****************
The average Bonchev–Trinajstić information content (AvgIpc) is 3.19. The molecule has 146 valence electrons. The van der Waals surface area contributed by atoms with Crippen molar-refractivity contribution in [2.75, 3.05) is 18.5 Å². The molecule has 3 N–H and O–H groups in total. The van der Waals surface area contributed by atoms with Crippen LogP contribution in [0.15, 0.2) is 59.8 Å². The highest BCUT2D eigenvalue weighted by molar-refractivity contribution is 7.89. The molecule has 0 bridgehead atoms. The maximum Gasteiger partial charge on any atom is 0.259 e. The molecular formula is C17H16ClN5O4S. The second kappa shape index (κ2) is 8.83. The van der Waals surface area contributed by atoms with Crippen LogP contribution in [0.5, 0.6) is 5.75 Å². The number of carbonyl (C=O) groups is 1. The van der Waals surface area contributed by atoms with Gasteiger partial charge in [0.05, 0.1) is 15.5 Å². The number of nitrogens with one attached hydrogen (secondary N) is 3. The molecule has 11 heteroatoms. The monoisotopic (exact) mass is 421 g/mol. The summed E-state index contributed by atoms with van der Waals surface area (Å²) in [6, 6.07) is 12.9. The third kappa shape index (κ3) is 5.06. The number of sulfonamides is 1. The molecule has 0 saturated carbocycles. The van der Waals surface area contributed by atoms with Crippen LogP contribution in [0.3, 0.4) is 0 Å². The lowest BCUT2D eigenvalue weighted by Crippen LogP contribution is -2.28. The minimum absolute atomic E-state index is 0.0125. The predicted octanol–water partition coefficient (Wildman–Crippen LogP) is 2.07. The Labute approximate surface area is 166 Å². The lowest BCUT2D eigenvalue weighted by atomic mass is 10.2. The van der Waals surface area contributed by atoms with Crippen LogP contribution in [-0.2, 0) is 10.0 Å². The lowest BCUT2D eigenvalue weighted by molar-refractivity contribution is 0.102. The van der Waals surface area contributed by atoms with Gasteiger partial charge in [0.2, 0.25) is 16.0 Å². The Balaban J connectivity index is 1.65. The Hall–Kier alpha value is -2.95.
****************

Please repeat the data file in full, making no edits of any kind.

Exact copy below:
The average Bonchev–Trinajstić information content (AvgIpc) is 3.19. The molecule has 146 valence electrons. The van der Waals surface area contributed by atoms with Crippen molar-refractivity contribution in [2.75, 3.05) is 18.5 Å². The molecule has 3 N–H and O–H groups in total. The van der Waals surface area contributed by atoms with Crippen LogP contribution in [0.15, 0.2) is 59.8 Å². The highest BCUT2D eigenvalue weighted by molar-refractivity contribution is 7.89. The molecule has 0 bridgehead atoms. The maximum Gasteiger partial charge on any atom is 0.259 e. The molecular formula is C17H16ClN5O4S. The second kappa shape index (κ2) is 8.83. The van der Waals surface area contributed by atoms with Crippen LogP contribution in [0.5, 0.6) is 5.75 Å². The number of carbonyl (C=O) groups is 1. The van der Waals surface area contributed by atoms with Gasteiger partial charge in [0.05, 0.1) is 15.5 Å². The number of nitrogens with one attached hydrogen (secondary N) is 3. The molecule has 11 heteroatoms. The monoisotopic (exact) mass is 421 g/mol. The summed E-state index contributed by atoms with van der Waals surface area (Å²) in [6, 6.07) is 12.9. The third kappa shape index (κ3) is 5.06. The number of sulfonamides is 1. The molecule has 0 saturated carbocycles. The van der Waals surface area contributed by atoms with Crippen LogP contribution in [0.3, 0.4) is 0 Å². The lowest BCUT2D eigenvalue weighted by Crippen LogP contribution is -2.28. The minimum absolute atomic E-state index is 0.0125. The predicted octanol–water partition coefficient (Wildman–Crippen LogP) is 2.07. The Labute approximate surface area is 166 Å². The lowest BCUT2D eigenvalue weighted by atomic mass is 10.2. The van der Waals surface area contributed by atoms with Crippen LogP contribution in [-0.2, 0) is 10.0 Å². The lowest BCUT2D eigenvalue weighted by molar-refractivity contribution is 0.102. The van der Waals surface area contributed by atoms with Gasteiger partial charge in [0.2, 0.25) is 16.0 Å². The Balaban J connectivity index is 1.65. The Hall–Kier alpha value is -2.95.